Overwhelmingly, you wanted to know about the content – the films and TV shows that make up Netflix's service. Why are they so old? Will it be keeping up with US broadcast schedules? What's the deal?
We put your questions to Neil Hunt, chief product officer at Netflix, and he told us that Netflix isn't really about bringing you the newest movies at the minute they're out of the cinemas.
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Money money money
It's all down to price – you want to stream anything and everything including new blockbusters for £5.99 a month? How about the moon on a stick?
"The newer the content is, the more expensive it is. So we try and balance having the richest possible content that we can afford for £5.99 a month," Hunt told us.
"If it's DVD window stuff, the content owner expects to be paid £3 or £4 a time, so you can't do unlimited viewing of that kind of content on a £5.99 a month subscription, it's not going to work."
But this is the fundamental problem with a movie streaming service – if this is the distribution model that's going to combat piracy, Netflix, Lovefilm and their ilk need to be offering the best and newest films. Cutting piracy is all about improving access to these titles that are hot to trot.
After all, there's a reason why Citizen Kane never makes it into the most pirated movies lists, and it's not just because it's a bit boring.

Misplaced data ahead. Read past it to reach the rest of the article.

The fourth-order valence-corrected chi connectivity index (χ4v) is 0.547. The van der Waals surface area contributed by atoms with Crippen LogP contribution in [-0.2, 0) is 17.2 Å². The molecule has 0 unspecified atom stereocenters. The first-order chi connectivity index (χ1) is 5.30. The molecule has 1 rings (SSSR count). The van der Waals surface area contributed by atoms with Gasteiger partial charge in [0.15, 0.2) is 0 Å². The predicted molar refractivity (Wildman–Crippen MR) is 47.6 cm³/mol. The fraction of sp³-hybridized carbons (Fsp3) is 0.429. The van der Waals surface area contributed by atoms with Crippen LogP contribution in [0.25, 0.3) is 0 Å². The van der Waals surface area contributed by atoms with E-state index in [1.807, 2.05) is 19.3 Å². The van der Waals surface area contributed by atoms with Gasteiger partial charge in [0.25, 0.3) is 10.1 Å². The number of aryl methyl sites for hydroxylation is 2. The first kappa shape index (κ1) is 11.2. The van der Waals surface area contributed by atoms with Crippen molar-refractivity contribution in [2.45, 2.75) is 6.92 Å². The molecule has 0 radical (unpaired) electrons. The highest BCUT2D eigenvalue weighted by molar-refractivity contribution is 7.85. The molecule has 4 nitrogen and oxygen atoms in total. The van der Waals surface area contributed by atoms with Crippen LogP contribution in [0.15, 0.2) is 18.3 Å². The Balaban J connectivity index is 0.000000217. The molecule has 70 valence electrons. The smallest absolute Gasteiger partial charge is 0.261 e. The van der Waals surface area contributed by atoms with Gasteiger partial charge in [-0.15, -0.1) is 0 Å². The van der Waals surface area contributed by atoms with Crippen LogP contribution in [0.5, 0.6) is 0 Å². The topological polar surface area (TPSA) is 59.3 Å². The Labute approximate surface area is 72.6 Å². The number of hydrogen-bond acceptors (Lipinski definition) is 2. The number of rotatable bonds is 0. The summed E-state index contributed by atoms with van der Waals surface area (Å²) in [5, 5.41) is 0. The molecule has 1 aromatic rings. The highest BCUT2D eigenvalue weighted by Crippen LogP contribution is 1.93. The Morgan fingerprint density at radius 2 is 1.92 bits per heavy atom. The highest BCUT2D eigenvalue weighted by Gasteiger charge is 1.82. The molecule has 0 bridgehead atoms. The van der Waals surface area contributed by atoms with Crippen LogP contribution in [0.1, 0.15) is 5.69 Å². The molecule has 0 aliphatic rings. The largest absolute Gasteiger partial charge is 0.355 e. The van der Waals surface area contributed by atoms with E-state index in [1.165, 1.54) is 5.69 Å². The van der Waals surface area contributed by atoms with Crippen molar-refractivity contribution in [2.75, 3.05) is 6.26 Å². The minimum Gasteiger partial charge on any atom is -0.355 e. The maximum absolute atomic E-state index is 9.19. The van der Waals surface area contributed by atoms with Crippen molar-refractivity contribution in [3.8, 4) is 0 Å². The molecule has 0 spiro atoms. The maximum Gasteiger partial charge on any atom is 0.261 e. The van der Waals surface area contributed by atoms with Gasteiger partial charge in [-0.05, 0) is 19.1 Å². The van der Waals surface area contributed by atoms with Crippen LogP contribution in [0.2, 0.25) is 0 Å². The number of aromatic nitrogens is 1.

Lovefilm, Netflix's main competition in the UK, has got around this pricing problem in a number of ways – it offers tiered subscriptions and some films, generally newer titles, are available to stream for an additional couple of quid. So how about a premium subscription service to supplement those higher-value titles for Netflix?
"I think the very newest content is fundamentally pay per view, and the subscription will be the stuff that's post-DVD window and post current season TV," said Hunt.
"And our proposition is to offer a rich library of stuff that's not quite as new but is broad and deep and has lots of stuff that's appealing."
So we won't see a pay per view service come to Netflix then? It seems highly unlikely, given that Netflix wants to keep its sales model very simple - and doesn't want to step on partners' toes:
"Apple was pleased to partner with us because we're complimentary," explains Hunt. "We have a library of content for subscription consumption that does not overlap enormously with their pay per view offering in iTunes."
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Moving on to television shows – will the UK be getting the newest and best at the same time as the US? Sadly, that's looking unlikely too:
"It's a separate content library [in the UK]. We negotiate rights buying against the terrestrial broadcasters basically, so it's a different set of rights.
"So sometimes we'll have US content in the UK before we have it in the US and sometimes the other way round – there's really no kind of fixed pattern for that."
With Netflix's rights competition in the UK including the likes of Sky and Virgin Media, we can't imagine those up-to-the-minute TV shows you're lusting after will come cheap; so Netflix users will be in for a bit of a wait for desirable US TV shows.
That's not to say that Netflix isn't worth a shot, though. £5.99 a month for a ready-made film and TV library is not bad and its recommendations engine already far outstrips what Lovefilm has to offer.
Sure, the content might not be as comprehensive as you'd like, but that library is growing all the time. And remember: when it comes to film and TV, newer isn't always better.